The Tree of Life
Written and directed by Terrence Malick
Starring Brad Pitt, Sean Penn and Jessica Chastain
138 minutes, 2011, PG-13
Four words I never thought I’d see in the same film: Sean Penn and dinosaurs. Yet they co-exist in Terrence Malick’s latest cinematic tour de force, The Tree of Life. The movie’s meaning is as elusive as its writer/director is famously reclusive. At its Cannes Film Festival premiere Tree was both booed and applauded, yet went on to earn the coveted Palme d’Or.
Tree comprises at least three stories. Ostensibly the primary plotline, and the most accessible, is the saga of the O’Briens, a Texas family whose strict businessman patriarch is portrayed by Brad Pitt. Jessica Chastain depicts Mrs. O’Brien as a loving, nurturing mom of three sons. Malick also cast non-actors in significant roles, notably Hunter McCracken, debuting as Young Jack, the eldest O’Brien boy.
Malick deepens the complexity and even mystical nature of Tree by intricately interweaving the conventional O’Brien narrative with the two other storylines. Sean Penn portrays the adult Jack as an alienated architect, estranged in a wilderness of contemporary skyscrapers, brooding on the meaning of life. These sequences feature Fellini- or Antonioni-esque existential ruminations on modern life. Penn’s essentially dialogue-less role recalls the expressiveness of the great silent screen actors.
The third leitmotif is the film’s most obscure yet virtuoso. In visually stunning sequences, the ambitious Malick and his stellar FX team attempt to render nothing less than the Big Bang Theory of the cosmos, the origins of life itself, and the Darwinian process of natural selection. The “tree” of this 138-minute extravaganza is of course the one in the Garden of Eden, with the fruit that bestows life everlasting. Tree is Albert Einstein meets Sergei Eisenstein.
In the intense inter-cutting of these three cinematic strands, Tree asks really big questions: Why are we? What are we doing here? What does it mean? What is the nature of being and consciousness?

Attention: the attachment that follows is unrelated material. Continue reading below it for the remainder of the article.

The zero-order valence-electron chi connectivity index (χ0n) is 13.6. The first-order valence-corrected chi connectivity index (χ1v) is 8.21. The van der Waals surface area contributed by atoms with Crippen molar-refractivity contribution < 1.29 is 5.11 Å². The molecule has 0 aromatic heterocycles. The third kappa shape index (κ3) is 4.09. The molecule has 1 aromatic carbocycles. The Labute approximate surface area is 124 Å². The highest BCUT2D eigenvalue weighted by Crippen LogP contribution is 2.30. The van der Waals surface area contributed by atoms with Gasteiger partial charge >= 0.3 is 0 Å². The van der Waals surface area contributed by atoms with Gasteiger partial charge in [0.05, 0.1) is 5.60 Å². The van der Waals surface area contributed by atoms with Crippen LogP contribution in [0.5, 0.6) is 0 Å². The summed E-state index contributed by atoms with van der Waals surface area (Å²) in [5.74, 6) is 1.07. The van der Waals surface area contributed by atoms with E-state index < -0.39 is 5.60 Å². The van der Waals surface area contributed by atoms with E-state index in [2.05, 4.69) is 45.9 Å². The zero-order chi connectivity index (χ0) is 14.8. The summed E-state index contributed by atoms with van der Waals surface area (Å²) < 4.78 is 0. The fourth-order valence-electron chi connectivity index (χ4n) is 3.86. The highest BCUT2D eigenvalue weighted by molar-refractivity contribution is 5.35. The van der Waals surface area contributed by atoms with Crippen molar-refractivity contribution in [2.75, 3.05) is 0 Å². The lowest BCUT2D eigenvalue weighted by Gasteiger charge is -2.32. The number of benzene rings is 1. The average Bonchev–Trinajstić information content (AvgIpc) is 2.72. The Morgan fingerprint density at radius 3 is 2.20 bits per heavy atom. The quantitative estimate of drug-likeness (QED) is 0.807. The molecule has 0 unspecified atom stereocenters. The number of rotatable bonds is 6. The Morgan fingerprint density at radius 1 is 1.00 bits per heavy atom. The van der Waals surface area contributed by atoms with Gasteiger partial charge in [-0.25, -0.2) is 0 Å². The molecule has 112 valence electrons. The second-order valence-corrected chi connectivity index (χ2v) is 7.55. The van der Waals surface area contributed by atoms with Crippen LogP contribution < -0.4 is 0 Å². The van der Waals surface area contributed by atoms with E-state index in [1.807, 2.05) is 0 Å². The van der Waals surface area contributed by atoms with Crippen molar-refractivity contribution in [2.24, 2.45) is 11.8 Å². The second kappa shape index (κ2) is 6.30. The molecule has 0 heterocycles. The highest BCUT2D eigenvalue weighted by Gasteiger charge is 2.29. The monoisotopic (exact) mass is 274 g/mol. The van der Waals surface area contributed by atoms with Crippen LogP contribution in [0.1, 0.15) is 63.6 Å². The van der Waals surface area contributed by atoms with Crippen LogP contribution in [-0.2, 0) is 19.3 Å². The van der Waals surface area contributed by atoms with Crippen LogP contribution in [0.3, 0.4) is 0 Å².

Along the way, some viewers are bound to get lost in space, while others more attuned to spirituality and pondering the splendor and wonder of it all will go along for the ride, watching in hushed awe, as if beholding a religious experience. Malick has made visual what the quest for enlightenment looks – and sounds – like.
Since the beginnings of film, cineastes have debated how to make films. Should movies be a strictly storytelling vehicle, unspooling in a logical, linear manner, like a novel or play? Or is there another path to pursue, one less traveled by an expensive medium dominated by commerce? Should films be expressed cinematically, utilizing the uniquely, purely audio-visual language, structure, and attributes of the art form? The American motion picture industry has overwhelmingly embraced the traditional narrative anchored in dialogue.
That’s why the appearance of a Terrence Malick movie is greatly anticipated and treated as a special event by lovers of fine filmmaking: Malick reignites this almost forgotten aesthetic debate.
Although Malick is highly regarded as a movie maestro, Tree is only his fifth feature since his directorial debut almost 40 years ago, 1973’s desperados-on-the-run drama Badlands (Martin Sheen and Sissy Spacek). There was a full 20-year hiatus between the 1978 pro-labor ballad Days of Heaven (Richard Gere and Brooke Adams), and his 1998 return with an adaptation of James Jones’s classic WWII novel, The Thin Red Line, with Penn, Nick Nolte and George Clooney. In 2005, The New World, inspired by the Pocahontas (Q’Orianka Kilcher) and John Smith (Colin Farrell) saga, was full of the emotional verve and cinematic timbre that characterize a Malick production.
Tree is in the tradition of experimental cinema, exemplified by Stan Brakhage and Jonas Mekas; but unlike his predecessors, Malick has managed through Fox Searchlight (a Rupert Murdoch company!) to create a big-budget avant-garde movie with high production values. Malick marries music, sound, and sight in a form that is one with, and organically expresses, content. In a sense, Tree is actually closer to Stanley Kubrick’s classic 2001: A Space Odyssey, which was similarly obsessed with evolution and our role in the cosmos.
Terrence Malick is among moviedom’s singular stylists and poets. Some may be left in the dark by The Tree of Life. But if bewildered at times, I was also bewitched, going with the filmic flow of solar nebulae and, yes, the aforementioned dinosaurs. It’s important for this type of experimental cinema to be created, and that there be a place for it in our over-commercialized culture. After all, one filmmaking size does not fit all.